We demand a caring society
IN 2012, police shot and killed 34 striking miners at Marikana in North West, in a televised massacre of stunning brutality. This week we heard how the Gauteng Department of Health effectively sentenced 94 chronically mentally ill patients to death.
Some were starved, others died from thirst in scenes of unimaginable neglect, after the provincial department of health decided – despite countless pleas not to – to “deinstitutionalise” the treatment of hundreds of psychiatric patients, transferring them from Life Healthcare Esidimeni to ill-equipped and underresourced wholly unsuitable NGOs across the province.
The erstwhile Health MEC Qedani Mahlangu resigned in the wake of the report – a move almost unheralded in South African politics. It should be noted too that it was the premier of Gauteng, David Makhura who asked the Health Ombud Malegapuru Makgoba to investigate the controversial transfer after patients started dying and public opprobrium mounted.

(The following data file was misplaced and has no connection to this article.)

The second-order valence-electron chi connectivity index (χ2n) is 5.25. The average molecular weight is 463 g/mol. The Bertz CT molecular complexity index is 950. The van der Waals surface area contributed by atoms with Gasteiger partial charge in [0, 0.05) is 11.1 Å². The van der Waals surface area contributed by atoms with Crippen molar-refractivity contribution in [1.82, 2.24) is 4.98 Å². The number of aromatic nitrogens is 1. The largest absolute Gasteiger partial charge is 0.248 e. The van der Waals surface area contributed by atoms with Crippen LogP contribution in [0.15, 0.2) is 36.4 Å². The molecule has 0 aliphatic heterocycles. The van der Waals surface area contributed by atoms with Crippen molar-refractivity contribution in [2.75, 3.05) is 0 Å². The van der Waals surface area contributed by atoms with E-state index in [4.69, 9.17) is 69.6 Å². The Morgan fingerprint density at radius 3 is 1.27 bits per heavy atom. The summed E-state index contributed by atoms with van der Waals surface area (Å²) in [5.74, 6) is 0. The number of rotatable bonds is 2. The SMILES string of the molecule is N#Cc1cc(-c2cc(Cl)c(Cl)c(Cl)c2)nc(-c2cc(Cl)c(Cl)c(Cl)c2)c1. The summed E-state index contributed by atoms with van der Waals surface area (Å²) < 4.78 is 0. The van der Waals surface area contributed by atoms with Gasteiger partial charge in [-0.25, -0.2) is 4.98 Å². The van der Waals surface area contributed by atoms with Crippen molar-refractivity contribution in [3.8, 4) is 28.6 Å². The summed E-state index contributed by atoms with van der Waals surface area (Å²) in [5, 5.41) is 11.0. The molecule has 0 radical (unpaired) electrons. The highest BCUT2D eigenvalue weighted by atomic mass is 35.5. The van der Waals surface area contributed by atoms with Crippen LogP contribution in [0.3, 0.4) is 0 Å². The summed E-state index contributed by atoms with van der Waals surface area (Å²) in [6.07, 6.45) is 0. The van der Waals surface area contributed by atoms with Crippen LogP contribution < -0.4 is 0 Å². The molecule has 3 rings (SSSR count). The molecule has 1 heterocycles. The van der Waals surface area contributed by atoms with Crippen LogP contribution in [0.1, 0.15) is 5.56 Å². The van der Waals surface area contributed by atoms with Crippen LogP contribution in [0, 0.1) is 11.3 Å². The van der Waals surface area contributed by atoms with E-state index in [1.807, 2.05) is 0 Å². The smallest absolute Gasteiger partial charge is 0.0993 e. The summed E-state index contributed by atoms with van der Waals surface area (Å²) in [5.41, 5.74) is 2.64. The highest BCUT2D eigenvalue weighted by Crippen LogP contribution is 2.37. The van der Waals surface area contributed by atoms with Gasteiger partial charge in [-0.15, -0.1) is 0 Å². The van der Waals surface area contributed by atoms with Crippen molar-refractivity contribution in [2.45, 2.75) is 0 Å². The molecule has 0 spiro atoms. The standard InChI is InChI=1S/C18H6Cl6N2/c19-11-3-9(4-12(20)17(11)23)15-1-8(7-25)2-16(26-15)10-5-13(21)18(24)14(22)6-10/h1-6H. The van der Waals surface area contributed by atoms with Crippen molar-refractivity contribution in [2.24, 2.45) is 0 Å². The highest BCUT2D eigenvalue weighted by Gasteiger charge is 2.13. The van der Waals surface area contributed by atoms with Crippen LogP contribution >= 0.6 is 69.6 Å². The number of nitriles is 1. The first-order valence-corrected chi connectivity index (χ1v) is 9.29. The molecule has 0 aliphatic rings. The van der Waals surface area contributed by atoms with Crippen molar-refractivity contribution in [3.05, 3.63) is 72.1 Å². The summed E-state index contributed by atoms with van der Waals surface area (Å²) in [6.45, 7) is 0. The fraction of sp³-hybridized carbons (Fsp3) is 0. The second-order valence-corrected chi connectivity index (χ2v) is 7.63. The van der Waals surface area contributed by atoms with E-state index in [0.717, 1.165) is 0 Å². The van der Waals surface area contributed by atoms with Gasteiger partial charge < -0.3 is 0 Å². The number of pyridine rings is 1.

While we applaud the premier for doing this and accepting the findings, why did 94 people have to die before anyone acted?
It was our founding father, Nelson Mandela who opined a nation should be judged on how it treats its lowest citizens, not its highest. The patients of Life Esidimeni were among our most vulnerable; sentenced to death by a bureaucracy that cared only for the bottom line. Mahlangu has quit, but Professor Makgoba named another 11 of her officials who he feels are as culpable. They must all be prosecuted. They must all be punished.
We often look to our history for egregious state cruelty. We are in danger of creating a new chapter – unless we draw a line in the sand right now. Today.